We posted a blog yesterday, discussing the pros and cons of DIY.  The response was interesting, and I thought it warranted a follow up.  First, lets be clear about several things.  

1.  We love DIY, and think it’s a growing market we want to be a part of.  We have some fun plans to help the weekend warriors do their own systems.  

2. The term DIY has become somewhat ubiquitous, and needs some redefining.

3. There’s exceptions to every rule.

 

In recent years, particularly in the Smart Home arena, DIY has become a very loose term that’s all inclusive.  So lets start there.  At a minimum, you have two divisions. First, you have a classification of products that you purchase from stores like Home Depot or Best Buy.  Things like Sonos Audio, Wink, or Lowe’s Iris.  These products are more ‘Plug-and-play’ solutions that get lumped into the DIY category.  Direct-to-customer, or Plug-and-Play would be a better classification for such products.   There’s nothing wrong with these products, we use them regularly in both small and large installations.  Sonos for example has started integrating with companies like Control4, and is an easy Audio solution to add in at any stage of the game.

The other division of DIY is for the weekend warrior, that person who can hop on a few forums, read a book, consult a friend, and figure out how to do anything.  This has nothing to do with products that are marketed as ‘DIY.’  This is where the individuals are legitimate do-it-yourselfers, and we love DIYers.  To me, this is what DIY really means.   Without question, there are some true DIYers out there that know their stuff.  I met with a DIYer last year at a parade home.  I couldn’t believe how well she knew the industry.  I mean this lady had vetted and studied just about every major smart home platform on the market.  It was one of the most enjoyable conversations I’ve had with a perspective customer in my years in the industry.  At it’s simples point, DIYers are fellow enthusiast, and there’s nothing more fun than talking to, and working with someone whose equally excited about the space.

 

Now back to yesterday’s post.  If you read it carefully, you’ll see that the post was addressing the difference between Do-it-yourself products like you find at Home Depot and higher end systems like Control4 or Savant, but not DIYers.  Again, there’s nothing wrong with these products we use them often when the application warrants.  The Smart Home space is vast, and it’s easy to get lost in the different options.  Customers start growing their smart home systems with these DIY products and soon find their systems have maxed out.  The plethora of DIY products and platforms in the space make it difficult to understand where the different devices reside on the Automation Spectrum, and how well they integrate.  I’ll give you two practical examples.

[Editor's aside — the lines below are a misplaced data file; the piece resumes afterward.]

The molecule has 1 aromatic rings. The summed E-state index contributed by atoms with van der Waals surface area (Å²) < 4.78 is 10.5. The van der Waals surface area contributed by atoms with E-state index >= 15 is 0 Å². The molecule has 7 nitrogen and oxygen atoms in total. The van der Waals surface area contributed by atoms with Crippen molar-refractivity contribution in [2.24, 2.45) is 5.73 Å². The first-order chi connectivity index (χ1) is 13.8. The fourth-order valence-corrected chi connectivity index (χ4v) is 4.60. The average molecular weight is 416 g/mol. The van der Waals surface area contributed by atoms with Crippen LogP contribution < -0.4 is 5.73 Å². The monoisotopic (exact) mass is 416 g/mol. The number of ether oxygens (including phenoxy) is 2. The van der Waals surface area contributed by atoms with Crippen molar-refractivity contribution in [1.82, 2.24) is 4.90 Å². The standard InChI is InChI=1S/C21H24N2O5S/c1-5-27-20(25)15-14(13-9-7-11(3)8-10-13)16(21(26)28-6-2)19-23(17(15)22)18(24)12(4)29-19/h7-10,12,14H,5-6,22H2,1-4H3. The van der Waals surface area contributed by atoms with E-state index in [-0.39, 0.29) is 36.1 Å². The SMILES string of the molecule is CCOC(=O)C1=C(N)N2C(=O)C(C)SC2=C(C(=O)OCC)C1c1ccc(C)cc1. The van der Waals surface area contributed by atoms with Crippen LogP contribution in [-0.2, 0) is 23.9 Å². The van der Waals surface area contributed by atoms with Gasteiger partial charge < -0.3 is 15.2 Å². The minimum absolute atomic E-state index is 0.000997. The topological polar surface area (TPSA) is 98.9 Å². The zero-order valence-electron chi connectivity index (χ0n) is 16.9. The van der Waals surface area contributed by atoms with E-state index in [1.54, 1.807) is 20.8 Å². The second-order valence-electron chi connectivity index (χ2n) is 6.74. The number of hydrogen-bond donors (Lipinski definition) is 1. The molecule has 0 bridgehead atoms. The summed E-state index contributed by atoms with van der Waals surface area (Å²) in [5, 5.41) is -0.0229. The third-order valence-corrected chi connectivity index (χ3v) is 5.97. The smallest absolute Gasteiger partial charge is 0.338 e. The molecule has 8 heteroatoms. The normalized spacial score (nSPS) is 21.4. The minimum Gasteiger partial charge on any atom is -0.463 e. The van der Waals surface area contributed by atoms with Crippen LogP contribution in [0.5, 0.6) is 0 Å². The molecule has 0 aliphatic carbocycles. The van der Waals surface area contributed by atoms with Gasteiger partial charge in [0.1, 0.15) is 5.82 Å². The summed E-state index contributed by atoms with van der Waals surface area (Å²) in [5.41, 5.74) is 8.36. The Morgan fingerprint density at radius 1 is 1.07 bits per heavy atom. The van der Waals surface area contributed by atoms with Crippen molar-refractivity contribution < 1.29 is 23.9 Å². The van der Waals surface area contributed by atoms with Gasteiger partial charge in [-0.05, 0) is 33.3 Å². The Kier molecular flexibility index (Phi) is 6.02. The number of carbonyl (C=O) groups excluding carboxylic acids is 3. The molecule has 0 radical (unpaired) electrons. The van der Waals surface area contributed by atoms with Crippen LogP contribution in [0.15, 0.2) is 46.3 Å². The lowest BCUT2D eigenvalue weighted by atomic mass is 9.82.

An increasingly popular item is the Front Door Station.  A doorbell and camera that integrate easily with your Smart Phone.  Check out Ring.com.  Awesome product, but currently it doesn’t integrate with 3rd party applications.  I checked their site today just to be sure, and an API for integration is coming, but doesn’t appear to be ready.  So a customer has their Wink system, and they bring in their Ring.com doorbell excitedly only to find out the two won’t talk to each other.

 

The second example is an Automated Door Lock, and this illustrates the trouble with integration.  Integration is not equal.  Most Smart Home platforms integrate with Door Locks, but the user experience is not the same system to system.  At a minimum, you want your Smart Home App to tell you the status of the lock.  That’s sort of the point.  If you are across the country, and want to make sure the kids locked your door, you want the app to tell you that the door is in fact locked.  Believe it or not, there are some Smart Home solutions out there, that simply toggle the Door Lock, but cannot give you the status.

 

In both these examples, customers get frustrated, and in some cases write off the industry all together.  We would rather customers consult with us so we can help road map the system for them so they understand how the different items are going to integrate in their homes, and the limitations of the different products they’re using.  We’re partial to Control4 and Savant, and believe customers will be happiest with these platforms, but even Control4 and Savant have limitations we want customers to understand before they dive in.

 

Lastly, for the true DIYers, the people that want to wire up their own homes, custom write their own drivers for integration with 3rd party products, more power to you.   I would encourage you to consult with your local AV company, or someone online for tips and best practices.  While you’re probably more than capable of pre-wiring and installing your own systems, some friendly tips will help you save headaches down the road.  I met with a lady several weeks ago, that was doing her best in a small town that has no AV companies.  Her electricians did a great job, but they missed a few simple things that would have prevented her from growing the system the way she wanted to in the future.  She sent us her plans, we marked them up, added some notes for her electricians, and sent them back, and now her home will be properly wired for anything she wants to do in the future.

 

If you are considering a DIY project, send us your plans or give us a call.  We’ll help you line it out, and navigate the different platforms to find the best fit for you both now and in the future.

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